The wall commemorates legendary pitcher Satchel Paige. The tournament’s founder, Raymond “Hap” Dumont, offered Paige $1,000 he didn’t have to bring his team from Bismarck, N.D., to the first NBC World Series. Dumont banked on making the money at the gate.
Paige accepted and launched the tournament into the national eye.
Lawrence-Dumont is filled with stories. It’s what has made the NBC World Series special through the decades. In May, Jenks said he knows he can’t sell 16 days of baseball; he has to leverage the experience.
Friday night during the second semifinal game between the Wellington Heat and NJCAA National Team, a group of kids gathered down the first-base line. They rallied on a patch of concrete and made a baseball diamond out of it. They used their gloves as bats.
Before a pitch, one boy’s teammate stopped him and asked, “OK, man on first and third with nobody out. Where do we go?”
The kids weren’t watching the baseball game, but they didn’t need to. That wasn’t the point.
Michael Dean, the tournament’s chief scorer and statistician, has come to the NBC World Series for 35 years. He lives in Grand Rapids, Michigan, and travels on his own money to get to Wichita every year. He got hooked on the tournament after he worked with the Grand Rapids Sullivans, who won the 1983 and ’84 titles.
Dean is an older, heavier African-American man, who on Friday night wore a duckbill black cap, blue striped oxford shirt with the NBC patch on the front pocket. He wore a tie with baseball icons making a collage and donned tortoise-colored circular glasses.
Dean said he keeps coming back to the NBC World Series because of the people. He said he plans to keep coming to the tournament, even after it leaves Lawrence-Dumont.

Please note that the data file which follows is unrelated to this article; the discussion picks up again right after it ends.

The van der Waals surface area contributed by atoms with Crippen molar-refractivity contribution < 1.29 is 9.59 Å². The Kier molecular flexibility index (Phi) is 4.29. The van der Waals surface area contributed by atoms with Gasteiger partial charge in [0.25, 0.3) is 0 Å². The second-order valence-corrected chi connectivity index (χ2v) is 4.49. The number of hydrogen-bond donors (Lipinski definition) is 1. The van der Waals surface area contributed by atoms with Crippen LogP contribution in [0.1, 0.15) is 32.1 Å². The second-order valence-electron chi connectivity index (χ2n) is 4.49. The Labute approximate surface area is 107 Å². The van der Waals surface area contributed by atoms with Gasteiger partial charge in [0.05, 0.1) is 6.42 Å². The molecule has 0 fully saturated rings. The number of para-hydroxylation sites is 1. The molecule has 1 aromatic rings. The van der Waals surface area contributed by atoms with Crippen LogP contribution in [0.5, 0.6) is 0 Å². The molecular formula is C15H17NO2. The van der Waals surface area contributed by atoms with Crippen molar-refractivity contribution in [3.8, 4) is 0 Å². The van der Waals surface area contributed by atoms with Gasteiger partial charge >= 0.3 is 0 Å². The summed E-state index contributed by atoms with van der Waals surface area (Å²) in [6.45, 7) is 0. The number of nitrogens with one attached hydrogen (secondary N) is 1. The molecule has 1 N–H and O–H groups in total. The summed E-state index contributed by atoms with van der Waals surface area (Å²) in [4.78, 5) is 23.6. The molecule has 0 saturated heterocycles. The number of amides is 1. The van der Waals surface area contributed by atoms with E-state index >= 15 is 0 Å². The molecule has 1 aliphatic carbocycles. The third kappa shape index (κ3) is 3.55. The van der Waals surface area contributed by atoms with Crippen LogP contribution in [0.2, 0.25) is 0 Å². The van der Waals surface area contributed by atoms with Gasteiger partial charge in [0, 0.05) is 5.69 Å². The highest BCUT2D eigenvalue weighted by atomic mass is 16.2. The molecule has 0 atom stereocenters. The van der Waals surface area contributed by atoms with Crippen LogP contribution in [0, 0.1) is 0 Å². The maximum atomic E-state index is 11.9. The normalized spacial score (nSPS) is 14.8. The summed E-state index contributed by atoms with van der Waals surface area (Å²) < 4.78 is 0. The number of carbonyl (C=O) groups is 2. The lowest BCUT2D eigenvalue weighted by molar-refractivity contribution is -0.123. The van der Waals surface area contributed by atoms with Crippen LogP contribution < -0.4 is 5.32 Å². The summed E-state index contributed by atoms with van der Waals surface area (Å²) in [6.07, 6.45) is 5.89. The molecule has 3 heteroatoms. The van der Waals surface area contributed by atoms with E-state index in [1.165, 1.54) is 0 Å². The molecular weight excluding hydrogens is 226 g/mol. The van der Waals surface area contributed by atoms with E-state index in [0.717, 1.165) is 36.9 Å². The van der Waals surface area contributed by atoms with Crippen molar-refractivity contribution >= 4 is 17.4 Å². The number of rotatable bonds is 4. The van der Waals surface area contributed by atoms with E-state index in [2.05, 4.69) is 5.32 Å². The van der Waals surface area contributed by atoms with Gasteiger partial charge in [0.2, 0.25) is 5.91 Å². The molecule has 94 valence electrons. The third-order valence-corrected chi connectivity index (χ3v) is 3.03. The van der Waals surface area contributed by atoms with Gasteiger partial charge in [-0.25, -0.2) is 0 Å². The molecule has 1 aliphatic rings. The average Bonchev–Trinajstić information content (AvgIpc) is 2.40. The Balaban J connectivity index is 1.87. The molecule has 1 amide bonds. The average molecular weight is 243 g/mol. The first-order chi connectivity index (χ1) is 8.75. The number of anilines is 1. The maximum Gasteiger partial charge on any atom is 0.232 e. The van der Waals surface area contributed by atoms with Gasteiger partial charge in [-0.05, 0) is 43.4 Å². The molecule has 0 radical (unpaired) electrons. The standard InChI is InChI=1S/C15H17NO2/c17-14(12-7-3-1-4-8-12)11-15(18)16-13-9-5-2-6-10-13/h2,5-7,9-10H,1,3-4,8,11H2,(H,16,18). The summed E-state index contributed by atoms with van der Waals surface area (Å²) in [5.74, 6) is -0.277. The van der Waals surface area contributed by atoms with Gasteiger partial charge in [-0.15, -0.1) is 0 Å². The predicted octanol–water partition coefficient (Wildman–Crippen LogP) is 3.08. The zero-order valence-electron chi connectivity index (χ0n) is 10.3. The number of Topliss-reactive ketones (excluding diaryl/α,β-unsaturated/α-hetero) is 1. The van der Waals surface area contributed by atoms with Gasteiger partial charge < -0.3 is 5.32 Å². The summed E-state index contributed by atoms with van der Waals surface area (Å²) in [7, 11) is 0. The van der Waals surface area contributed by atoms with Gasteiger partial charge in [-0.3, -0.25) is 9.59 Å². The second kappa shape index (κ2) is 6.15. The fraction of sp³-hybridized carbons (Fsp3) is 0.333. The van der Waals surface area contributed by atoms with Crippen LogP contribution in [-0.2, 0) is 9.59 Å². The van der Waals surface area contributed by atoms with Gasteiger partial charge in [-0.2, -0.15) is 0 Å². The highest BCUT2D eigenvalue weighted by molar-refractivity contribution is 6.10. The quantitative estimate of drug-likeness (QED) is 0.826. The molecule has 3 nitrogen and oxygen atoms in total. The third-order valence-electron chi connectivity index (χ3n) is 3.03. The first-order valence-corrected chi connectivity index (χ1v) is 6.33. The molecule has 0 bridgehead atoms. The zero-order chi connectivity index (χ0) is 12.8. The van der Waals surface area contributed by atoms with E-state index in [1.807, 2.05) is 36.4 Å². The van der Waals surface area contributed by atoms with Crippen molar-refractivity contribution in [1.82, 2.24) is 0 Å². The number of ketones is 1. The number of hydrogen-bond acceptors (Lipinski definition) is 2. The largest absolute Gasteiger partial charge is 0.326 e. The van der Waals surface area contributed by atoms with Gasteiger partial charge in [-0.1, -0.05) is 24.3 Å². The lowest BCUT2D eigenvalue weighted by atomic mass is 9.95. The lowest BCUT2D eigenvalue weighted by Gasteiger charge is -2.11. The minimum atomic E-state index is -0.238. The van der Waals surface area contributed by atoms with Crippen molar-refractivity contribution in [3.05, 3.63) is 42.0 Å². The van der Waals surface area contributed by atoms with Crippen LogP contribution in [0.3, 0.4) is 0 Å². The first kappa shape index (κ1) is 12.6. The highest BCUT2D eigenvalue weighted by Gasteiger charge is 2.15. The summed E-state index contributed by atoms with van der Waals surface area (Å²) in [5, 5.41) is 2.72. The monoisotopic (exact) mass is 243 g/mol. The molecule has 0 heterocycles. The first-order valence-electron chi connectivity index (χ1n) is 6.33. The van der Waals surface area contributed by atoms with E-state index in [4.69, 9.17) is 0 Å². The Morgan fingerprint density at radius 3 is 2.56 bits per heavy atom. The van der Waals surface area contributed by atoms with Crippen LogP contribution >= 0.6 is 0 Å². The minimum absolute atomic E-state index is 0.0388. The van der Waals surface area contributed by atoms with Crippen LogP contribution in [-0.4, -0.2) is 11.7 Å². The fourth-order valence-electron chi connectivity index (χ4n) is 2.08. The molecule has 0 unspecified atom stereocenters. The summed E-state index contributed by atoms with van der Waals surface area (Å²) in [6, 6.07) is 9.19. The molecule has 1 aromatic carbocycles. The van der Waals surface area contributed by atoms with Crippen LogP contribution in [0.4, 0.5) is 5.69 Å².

“Other tournaments don’t know me from the man on the moon: ‘Sorry, Buzz Aldrin,’ ” he said. “I’ll keep coming as long as the NBC will have me.”
Although Dean agreed the stadium has seen its final few days, he said it is home — almost literally.
From Dean’s first year at the NBC World Series in 1984 until 2006, the first year he brought his wife, he slept in the stadium.
“I slept in the visitors’ clubhouse for a number of years, then the umpires’ room,” he said. “I figured that would save on housing costs.”
Dean has been a staple at the NBC World Series with his stat-keeping “and occasional harmonica playing,” which earned him an entry into the NBC Hall of Fame.
There are key moments in the NBC World Series’ history that won’t be forgotten. Like how a lit cigarette burned down the first stadium in 1931. Or how Chipper Jones led the Kansas Stars to an NBC World Series championship in 2017.
But stories like how Rogers’ mother rushed to the hospital from Lawrence-Dumont, or how Dean used it as his apartment for 24 hours, 16 days of the year for more than two decades ... those stories probably won’t make the museum.
For now, there was one more night of baseball to be played, as the Santa Barbara Foresters faced the NJCAA National Team for the 2018 NBC World Series championship at 7 p.m. Saturday.
“It’s the end of the ballpark as we’ve known it,” Dean said.